The compound pulley here consists of 16 pulleys, therefore it provides a mechanical advantage, MA, of 16.   For a refresher on how MA is determined, see our preceding blog.

Rope Length Tradeoff in a Compound Pulley

Rope Length Tradeoff in a Compound Pulley

   

    With an MA of 16 and the urn’s weight, W, at 40 pounds, we compute the force, F, Mr. Toga must exert to actively lift the urn higher must be greater than,

F > W ÷ MA

F > 40 Lbs. ÷ 16

 F > 2.5 Lbs.

    Although the force required to lift the urn is a small fraction of the urn’s weight, Mr. Toga must work with a long and unwieldy length of rope.   How long?   We’ll find out next time when we’ll take a closer look at the relationship between d1 and d2.

 Copyright 2016 – Philip J. O’Keefe, PE

Engineering Expert Witness Blog

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Pulleys as a Work Input-Outut Device

Sunday, November 6th, 2016

    In our last blog we saw how adding extra pulleys resulted in mechanical advantage being doubled, which translates to a 50% decreased lifting effort over a previous scenario.    Pulleys are engineering marvels that make our lives easier.    Theoretically, the more pulleys you add to a compound pulley arrangement, the greater the mechanical advantage — up to a point.   Eventually you’d encounter undesirable tradeoffs.  We’ll examine those tradeoffs, but before we do we’ll need to revisit the engineering principle of work and see how it applies to compound pulleys as a work input-output device.

Pulleys as a Work Input-Outut Device

Pulleys as a Work Input-Outut Device

   

    The compound pulley arrangement shown includes distance notations, d1 and d2.   Their inclusion allows us to see it as a work input-output device.  Work is input by Mr. Toga, we’ll call that WI, when he pulls his end of the rope using his bicep force, F.   In response to his efforts, work is output by the compound pulley when the urn’s weight, W, is lifted off the ground against the pull of gravity.   We’ll call that work output WO.

    In a previous blog we defined work as a factor of force multiplied by distance.   Using that notation, when Mr. Toga exerts a force F to pull the rope a distance d2 , his work input is expressed as,

WI = F × d2

    When the compound pulley lifts the urn a distance d1 above the ground against gravity, its work output is expressed as,

WO = W × d1

    Next time we’ll compare our pulley’s work input to output to develop a relationship between d1 and d2.   This relationship will illustrate the first undesirable tradeoff of adding too many pulleys.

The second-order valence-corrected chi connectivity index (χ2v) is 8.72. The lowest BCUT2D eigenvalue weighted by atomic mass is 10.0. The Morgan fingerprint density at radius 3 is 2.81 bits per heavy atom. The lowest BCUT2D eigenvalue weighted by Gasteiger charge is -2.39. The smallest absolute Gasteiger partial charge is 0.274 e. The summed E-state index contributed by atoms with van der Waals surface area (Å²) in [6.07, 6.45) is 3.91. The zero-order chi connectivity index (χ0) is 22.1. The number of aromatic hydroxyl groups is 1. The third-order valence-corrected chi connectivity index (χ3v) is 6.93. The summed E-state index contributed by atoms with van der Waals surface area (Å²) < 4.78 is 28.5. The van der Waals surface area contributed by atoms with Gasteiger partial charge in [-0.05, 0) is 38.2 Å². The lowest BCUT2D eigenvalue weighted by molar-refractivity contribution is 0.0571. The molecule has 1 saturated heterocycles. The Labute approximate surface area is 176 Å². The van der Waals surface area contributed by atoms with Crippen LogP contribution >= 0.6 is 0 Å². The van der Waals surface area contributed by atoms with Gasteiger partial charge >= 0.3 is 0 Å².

Copyright 2016 – Philip J. O’Keefe, PE

Engineering Expert Witness Blog

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Mechanical Advantage of a Compound Pulley

Thursday, September 29th, 2016

    In this blog series on pulleys we’ve gone from discussing the simple pulley to the improved simple pulley to an introduction to the complex world of compound pulleys, where we began with a static representation.   We’ve used the engineering tool of a free body diagram to help us understand things along the way, and today we’ll introduce another tool to prepare us for our later analysis of dynamic compound pulleys.   The tool we’re introducing today is the engineering concept of mechanical advantage, MA, as it applies to a compound pulley scenario.

    The term mechanical advantage is used to describe the measure of force amplification achieved when humans use tools such as crowbars, pliers and the like to make the work of prying, lifting, pulling, bending, and cutting things easier.   Let’s see how it comes into play in our lifting scenario.

    During our previous analysis of the simple pulley, we discovered that in order to keep the urn suspended, Mr. Toga had to employ personal effort, or force, equal to the entire weight of the urn.

F = W                                    (1)

    By comparison, our earlier discussion on the static compound pulley revealed that our Grecian friend need only exert an amount of personal force equal to 1/2 the suspended urn’s weight to keep it in its mid-air position.   The use of a compound pulley had effectively improved his ability to suspend the urn by a factor of 2.   Mathematically, this relationship is demonstrated by,